Multidisciplinary Initiative to Prevent & Prosecute Elder Crimes Agenda

On May 2, 2018, from 9AM to 12PM, two of Diane's children, Alvin Franklin and Jacqueline Carney, will be participating in the Jefferson Area Coalition to End Elder Abuse (JACEEA) Multidisciplinary Initiative to Prevent & Prosecute Elder Crimes.

This event will highlight the work of the Jefferson Area Coalition to End Elder Abuse (JACEEA) and the importance of multi-jurisdictional cooperation to prevent, identify, refer, and prosecute elder abuse and exploitation. We welcome representatives from area nursing facilities, law enforcement, attorneys, financial institutions, and others to emphasize the importance of reporting potential abuse.

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McKnight's Senior Living Follows up on our Legislative Progress with House Joint Resolution No. 118

Lois Bowers of McKnight's Senior Living first reported on Diane's Story in February 2017, after the arbitration decision, and followed up with Jacqueline after learning of the Legislative progress Diane's Representatives have made with the introduction of House Joint Resolution 118.

The study is needed because independent living communities increasingly are providing healthcare services to residents through third parties and “are sometimes providing services to residents that are substantially similar to the care provided in assisted living facilities,” according to House Joint Resolution 118, sponsored by Delegate Robert Bell, a Republican, and Sen. Creigh Deeds, a Democrat.

NBC 29's Matt Talhelm Follows Up on House Joint Resolution No. 118

Matt Talhelm, who wrote a piece on our story earlier this year, followed up with Jacqueline Carney, Delegate Robert Bell - Patron of HJR118, and Doris Gelbman, Elder Law Attorney, this week to discuss the House Joint Resolution No. 118 to study regulating Independent Living Facililities.

"We need to make sure they know what they’re getting, what they’re not getting and what the safeguards are. This is a study and will give us a chance to look at this new thing and help us decide how we want to handle it." -- Delegate Robert Bell

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Delegate Bell and Senator Deeds introduce Joint Resolution 118 - Requesting the Department of Social Services to study regulation of independent living communities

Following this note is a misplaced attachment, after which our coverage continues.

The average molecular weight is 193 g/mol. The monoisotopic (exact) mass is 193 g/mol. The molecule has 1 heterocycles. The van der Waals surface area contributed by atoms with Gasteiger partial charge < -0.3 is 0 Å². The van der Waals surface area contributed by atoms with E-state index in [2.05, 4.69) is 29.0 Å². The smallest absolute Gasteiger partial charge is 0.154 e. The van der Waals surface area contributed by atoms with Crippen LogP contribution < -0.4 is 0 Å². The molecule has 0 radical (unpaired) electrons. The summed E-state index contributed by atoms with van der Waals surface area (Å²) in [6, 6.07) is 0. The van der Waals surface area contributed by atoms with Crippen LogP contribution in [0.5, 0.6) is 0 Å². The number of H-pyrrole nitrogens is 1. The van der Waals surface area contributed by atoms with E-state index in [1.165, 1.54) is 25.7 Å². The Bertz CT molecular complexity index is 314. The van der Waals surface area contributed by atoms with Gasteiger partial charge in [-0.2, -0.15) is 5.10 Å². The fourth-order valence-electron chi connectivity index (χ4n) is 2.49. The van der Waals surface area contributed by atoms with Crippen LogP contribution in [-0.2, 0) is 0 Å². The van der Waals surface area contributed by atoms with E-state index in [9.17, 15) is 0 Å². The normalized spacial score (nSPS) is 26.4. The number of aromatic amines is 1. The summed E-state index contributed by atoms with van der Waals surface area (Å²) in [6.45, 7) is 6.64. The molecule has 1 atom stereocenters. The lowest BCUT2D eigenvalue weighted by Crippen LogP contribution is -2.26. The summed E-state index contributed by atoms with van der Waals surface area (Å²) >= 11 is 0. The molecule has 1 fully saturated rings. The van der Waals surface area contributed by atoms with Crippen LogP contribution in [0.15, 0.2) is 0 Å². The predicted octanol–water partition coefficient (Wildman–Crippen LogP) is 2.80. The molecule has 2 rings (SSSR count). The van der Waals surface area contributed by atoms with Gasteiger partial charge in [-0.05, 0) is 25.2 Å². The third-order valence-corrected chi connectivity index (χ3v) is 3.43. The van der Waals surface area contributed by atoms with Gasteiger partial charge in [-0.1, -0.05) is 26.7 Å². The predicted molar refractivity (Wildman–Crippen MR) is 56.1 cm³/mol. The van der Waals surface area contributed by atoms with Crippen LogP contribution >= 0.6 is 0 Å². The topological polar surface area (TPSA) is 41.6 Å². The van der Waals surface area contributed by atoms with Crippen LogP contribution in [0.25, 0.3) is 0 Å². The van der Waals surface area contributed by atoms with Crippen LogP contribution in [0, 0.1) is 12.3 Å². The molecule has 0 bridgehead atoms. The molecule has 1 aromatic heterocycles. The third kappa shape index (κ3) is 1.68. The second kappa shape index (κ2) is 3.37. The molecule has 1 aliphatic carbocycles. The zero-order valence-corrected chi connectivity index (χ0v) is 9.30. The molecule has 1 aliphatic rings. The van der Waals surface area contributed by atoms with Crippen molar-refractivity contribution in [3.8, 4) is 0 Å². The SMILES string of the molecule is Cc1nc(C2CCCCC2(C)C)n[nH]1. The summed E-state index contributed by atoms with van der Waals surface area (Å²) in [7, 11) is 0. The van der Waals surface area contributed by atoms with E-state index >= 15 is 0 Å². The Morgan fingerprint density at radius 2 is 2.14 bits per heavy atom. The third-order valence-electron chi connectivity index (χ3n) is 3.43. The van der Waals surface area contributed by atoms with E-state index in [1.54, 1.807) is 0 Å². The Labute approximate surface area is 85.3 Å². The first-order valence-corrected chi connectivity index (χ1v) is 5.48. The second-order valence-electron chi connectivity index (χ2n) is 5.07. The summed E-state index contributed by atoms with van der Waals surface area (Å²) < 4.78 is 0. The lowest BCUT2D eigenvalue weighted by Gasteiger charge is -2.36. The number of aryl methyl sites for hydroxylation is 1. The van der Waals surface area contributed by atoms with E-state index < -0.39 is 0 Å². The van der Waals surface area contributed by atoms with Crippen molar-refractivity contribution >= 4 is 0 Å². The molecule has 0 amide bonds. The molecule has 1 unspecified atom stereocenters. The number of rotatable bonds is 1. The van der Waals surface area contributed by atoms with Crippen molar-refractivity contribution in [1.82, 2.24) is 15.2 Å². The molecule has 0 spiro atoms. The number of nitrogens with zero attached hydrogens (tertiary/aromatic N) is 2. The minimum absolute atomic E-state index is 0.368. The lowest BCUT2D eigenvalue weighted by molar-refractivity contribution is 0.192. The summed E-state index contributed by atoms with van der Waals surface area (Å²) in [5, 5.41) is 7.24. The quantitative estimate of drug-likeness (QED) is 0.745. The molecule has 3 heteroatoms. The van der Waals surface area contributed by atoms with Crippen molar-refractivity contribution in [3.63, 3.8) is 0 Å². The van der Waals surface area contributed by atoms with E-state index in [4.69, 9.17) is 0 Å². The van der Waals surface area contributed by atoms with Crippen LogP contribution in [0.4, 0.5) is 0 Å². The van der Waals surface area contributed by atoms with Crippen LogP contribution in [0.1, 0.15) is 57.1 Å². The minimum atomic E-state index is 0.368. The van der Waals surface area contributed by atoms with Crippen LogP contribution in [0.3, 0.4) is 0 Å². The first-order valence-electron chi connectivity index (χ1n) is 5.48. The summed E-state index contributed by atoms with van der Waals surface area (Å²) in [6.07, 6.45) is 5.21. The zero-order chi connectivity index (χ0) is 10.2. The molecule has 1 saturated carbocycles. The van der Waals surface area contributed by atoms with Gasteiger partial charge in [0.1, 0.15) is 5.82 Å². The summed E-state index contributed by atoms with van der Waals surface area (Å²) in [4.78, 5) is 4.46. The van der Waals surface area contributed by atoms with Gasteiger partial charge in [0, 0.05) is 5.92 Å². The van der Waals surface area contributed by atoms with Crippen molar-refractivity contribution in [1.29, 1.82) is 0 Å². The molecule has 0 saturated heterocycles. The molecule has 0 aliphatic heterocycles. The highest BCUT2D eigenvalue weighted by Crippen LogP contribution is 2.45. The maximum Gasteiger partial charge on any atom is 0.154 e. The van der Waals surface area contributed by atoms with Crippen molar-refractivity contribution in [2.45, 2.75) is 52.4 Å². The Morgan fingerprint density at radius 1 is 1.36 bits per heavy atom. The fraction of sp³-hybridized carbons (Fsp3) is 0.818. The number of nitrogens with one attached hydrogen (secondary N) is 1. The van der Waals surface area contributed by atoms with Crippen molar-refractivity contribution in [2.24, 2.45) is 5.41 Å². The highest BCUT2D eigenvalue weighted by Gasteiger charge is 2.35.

Since arbitration ended, the family has been working to change the criminal and civil laws of Virginia. Meetings occurred with: the General Assembly representatives for Diane’s district, Robert Bell and Creigh Deeds, General Assembly representatives for Jacqueline’s district, Robert Bell and David Toscano, Albemarle County’s Commonwealth Attorney’s office, Robert Tracci, and the Office Of The Virginia Attorney General, Chief Section Counsel, Steven Buck.  

Robert Bell and Creigh Deeds have now proposed House Joint Resolution No. 118 for the 2018 General Assembly, which requests a study by the Department of Social Services "regarding potential regulations and oversight may help to ensure that residents of such independent living communities are adequately protected" in the Commonwealth of Virginia.

Please reach out to your Representatives to voice your support for this resolution - you can find info to contact your Representatives using the Who's My Legislator tool.

Steven Buck and his task force are currently drafting legislation to criminalize acts or omissions that lead to elder abuse and/or neglect like that which Diane suffered, and we will continue to update as this effort makes progress.

We are hopeful that our voices are being heard and Virginia will lead the way towards reform of the independent living industry and in the protection of the elderly. 

CBS6 takes Thorough Look at Check-in Program Failures

While Carney’s mom was in ‘independent living,’ which is not regulated by the state, Commonwealth Senior Living also operates 23 “assisted living” communities, which are regulated. CBS 6 reporter Melissa Hipolit did some research and found that nearly two-thirds of their facilities only have either a one year or provisional license from the state. That means the state has found enough violations that they feel the need to visit the facility more often than those who did a better job meeting state standards, which are visited every two to three years.

Daily Progress Op/Ed: Independent Living Facilities Need Oversight

Over-regulation is on lawmakers’ radar screens these days — but there’s also such a thing as under-regulation.

And Virginia under-regulates independent living facilities. In fact, it doesn’t regulate them at all.

A dangerous gap exists, and the distressing case of an Albemarle County woman who was forgotten in her room for four days demonstrates the need for action.

McKnight's Senior Living thoroughly covers Diane's Story

"Better recordkeeping and adherence to corporate protocols could have prevented the incident that led to an arbitration decision that a Virginia senior living community pay $900,000 to the estate of a former resident who died four months after not being checked on in her independent living apartment for four days, the resident's daughter told McKnight's Senior Living." 

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